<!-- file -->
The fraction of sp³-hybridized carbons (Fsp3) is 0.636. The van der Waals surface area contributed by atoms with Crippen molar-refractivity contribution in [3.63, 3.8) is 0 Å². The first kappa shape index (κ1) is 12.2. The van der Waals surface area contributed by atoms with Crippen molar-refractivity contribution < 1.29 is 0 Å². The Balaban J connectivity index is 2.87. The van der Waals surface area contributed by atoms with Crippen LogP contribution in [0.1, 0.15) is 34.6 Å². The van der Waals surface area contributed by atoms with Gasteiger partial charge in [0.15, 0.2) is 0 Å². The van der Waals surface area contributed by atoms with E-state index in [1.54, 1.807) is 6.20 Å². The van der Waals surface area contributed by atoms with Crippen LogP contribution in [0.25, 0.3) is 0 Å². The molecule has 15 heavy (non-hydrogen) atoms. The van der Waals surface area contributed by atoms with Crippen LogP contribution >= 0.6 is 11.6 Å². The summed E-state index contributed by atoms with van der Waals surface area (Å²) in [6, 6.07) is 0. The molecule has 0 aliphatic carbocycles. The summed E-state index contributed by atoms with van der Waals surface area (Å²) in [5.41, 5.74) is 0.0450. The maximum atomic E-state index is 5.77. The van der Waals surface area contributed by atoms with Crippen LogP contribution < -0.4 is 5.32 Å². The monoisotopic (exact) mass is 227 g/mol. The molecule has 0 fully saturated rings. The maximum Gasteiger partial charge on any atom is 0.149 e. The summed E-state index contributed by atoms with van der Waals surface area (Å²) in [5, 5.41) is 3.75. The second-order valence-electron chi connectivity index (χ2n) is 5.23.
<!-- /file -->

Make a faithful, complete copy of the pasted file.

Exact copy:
The fraction of sp³-hybridized carbons (Fsp3) is 0.636. The van der Waals surface area contributed by atoms with Crippen molar-refractivity contribution in [3.63, 3.8) is 0 Å². The first kappa shape index (κ1) is 12.2. The van der Waals surface area contributed by atoms with Crippen molar-refractivity contribution < 1.29 is 0 Å². The Balaban J connectivity index is 2.87. The van der Waals surface area contributed by atoms with Crippen LogP contribution in [0.1, 0.15) is 34.6 Å². The van der Waals surface area contributed by atoms with Gasteiger partial charge in [0.15, 0.2) is 0 Å². The van der Waals surface area contributed by atoms with E-state index in [1.54, 1.807) is 6.20 Å². The van der Waals surface area contributed by atoms with Crippen LogP contribution in [0.25, 0.3) is 0 Å². The molecule has 15 heavy (non-hydrogen) atoms. The van der Waals surface area contributed by atoms with Crippen LogP contribution >= 0.6 is 11.6 Å². The summed E-state index contributed by atoms with van der Waals surface area (Å²) in [6, 6.07) is 0. The molecule has 0 aliphatic carbocycles. The summed E-state index contributed by atoms with van der Waals surface area (Å²) in [5.41, 5.74) is 0.0450. The maximum atomic E-state index is 5.77. The van der Waals surface area contributed by atoms with Crippen LogP contribution < -0.4 is 5.32 Å². The monoisotopic (exact) mass is 227 g/mol. The molecule has 0 fully saturated rings. The maximum Gasteiger partial charge on any atom is 0.149 e. The summed E-state index contributed by atoms with van der Waals surface area (Å²) in [5, 5.41) is 3.75. The second-order valence-electron chi connectivity index (χ2n) is 5.23.